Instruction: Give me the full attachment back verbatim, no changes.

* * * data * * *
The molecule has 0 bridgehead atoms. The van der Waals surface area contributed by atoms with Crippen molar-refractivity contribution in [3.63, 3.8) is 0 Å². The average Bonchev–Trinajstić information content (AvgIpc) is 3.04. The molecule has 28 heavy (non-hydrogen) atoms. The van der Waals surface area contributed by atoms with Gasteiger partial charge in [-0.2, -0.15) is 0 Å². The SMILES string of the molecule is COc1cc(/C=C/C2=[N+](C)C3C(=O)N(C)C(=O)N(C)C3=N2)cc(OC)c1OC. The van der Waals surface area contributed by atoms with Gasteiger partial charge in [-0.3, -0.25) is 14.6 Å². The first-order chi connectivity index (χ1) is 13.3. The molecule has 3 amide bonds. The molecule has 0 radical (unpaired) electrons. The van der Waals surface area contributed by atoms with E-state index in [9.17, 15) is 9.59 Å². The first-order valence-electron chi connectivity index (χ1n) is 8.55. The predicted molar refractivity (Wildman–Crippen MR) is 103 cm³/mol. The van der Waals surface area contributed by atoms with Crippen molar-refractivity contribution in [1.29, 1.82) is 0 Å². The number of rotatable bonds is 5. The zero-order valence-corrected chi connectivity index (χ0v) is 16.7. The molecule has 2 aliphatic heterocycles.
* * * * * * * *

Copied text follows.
The molecule has 0 bridgehead atoms. The van der Waals surface area contributed by atoms with Crippen molar-refractivity contribution in [3.63, 3.8) is 0 Å². The average Bonchev–Trinajstić information content (AvgIpc) is 3.04. The molecule has 28 heavy (non-hydrogen) atoms. The van der Waals surface area contributed by atoms with Gasteiger partial charge in [-0.2, -0.15) is 0 Å². The SMILES string of the molecule is COc1cc(/C=C/C2=[N+](C)C3C(=O)N(C)C(=O)N(C)C3=N2)cc(OC)c1OC. The van der Waals surface area contributed by atoms with Gasteiger partial charge in [-0.3, -0.25) is 14.6 Å². The first-order chi connectivity index (χ1) is 13.3. The molecule has 3 amide bonds. The molecule has 0 radical (unpaired) electrons. The van der Waals surface area contributed by atoms with E-state index in [9.17, 15) is 9.59 Å². The first-order valence-electron chi connectivity index (χ1n) is 8.55. The predicted molar refractivity (Wildman–Crippen MR) is 103 cm³/mol. The van der Waals surface area contributed by atoms with Crippen molar-refractivity contribution in [1.29, 1.82) is 0 Å². The number of rotatable bonds is 5. The zero-order valence-corrected chi connectivity index (χ0v) is 16.7. The molecule has 2 aliphatic heterocycles.